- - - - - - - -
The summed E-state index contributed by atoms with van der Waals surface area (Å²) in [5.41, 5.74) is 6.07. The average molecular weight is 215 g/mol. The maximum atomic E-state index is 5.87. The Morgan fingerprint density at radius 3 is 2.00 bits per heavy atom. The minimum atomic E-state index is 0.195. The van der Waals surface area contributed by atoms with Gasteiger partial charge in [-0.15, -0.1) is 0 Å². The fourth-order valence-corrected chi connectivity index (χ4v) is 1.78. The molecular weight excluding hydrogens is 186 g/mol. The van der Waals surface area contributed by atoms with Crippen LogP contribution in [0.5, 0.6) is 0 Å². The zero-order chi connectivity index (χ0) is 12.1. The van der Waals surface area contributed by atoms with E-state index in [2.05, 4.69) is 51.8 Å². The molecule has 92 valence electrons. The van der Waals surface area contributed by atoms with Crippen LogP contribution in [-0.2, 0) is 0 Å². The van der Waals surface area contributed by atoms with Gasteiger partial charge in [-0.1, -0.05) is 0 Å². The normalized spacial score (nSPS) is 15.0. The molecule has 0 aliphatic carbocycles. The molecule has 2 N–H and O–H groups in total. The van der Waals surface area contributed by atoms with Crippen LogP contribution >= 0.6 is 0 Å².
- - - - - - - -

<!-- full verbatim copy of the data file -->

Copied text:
The summed E-state index contributed by atoms with van der Waals surface area (Å²) in [5.41, 5.74) is 6.07. The average molecular weight is 215 g/mol. The maximum atomic E-state index is 5.87. The Morgan fingerprint density at radius 3 is 2.00 bits per heavy atom. The minimum atomic E-state index is 0.195. The van der Waals surface area contributed by atoms with Gasteiger partial charge in [-0.15, -0.1) is 0 Å². The fourth-order valence-corrected chi connectivity index (χ4v) is 1.78. The molecular weight excluding hydrogens is 186 g/mol. The van der Waals surface area contributed by atoms with Crippen LogP contribution in [0.5, 0.6) is 0 Å². The zero-order chi connectivity index (χ0) is 12.1. The van der Waals surface area contributed by atoms with E-state index in [2.05, 4.69) is 51.8 Å². The molecule has 92 valence electrons. The van der Waals surface area contributed by atoms with Crippen LogP contribution in [-0.2, 0) is 0 Å². The van der Waals surface area contributed by atoms with Gasteiger partial charge in [-0.1, -0.05) is 0 Å². The normalized spacial score (nSPS) is 15.0. The molecule has 0 aliphatic carbocycles. The molecule has 2 N–H and O–H groups in total. The van der Waals surface area contributed by atoms with Crippen LogP contribution >= 0.6 is 0 Å².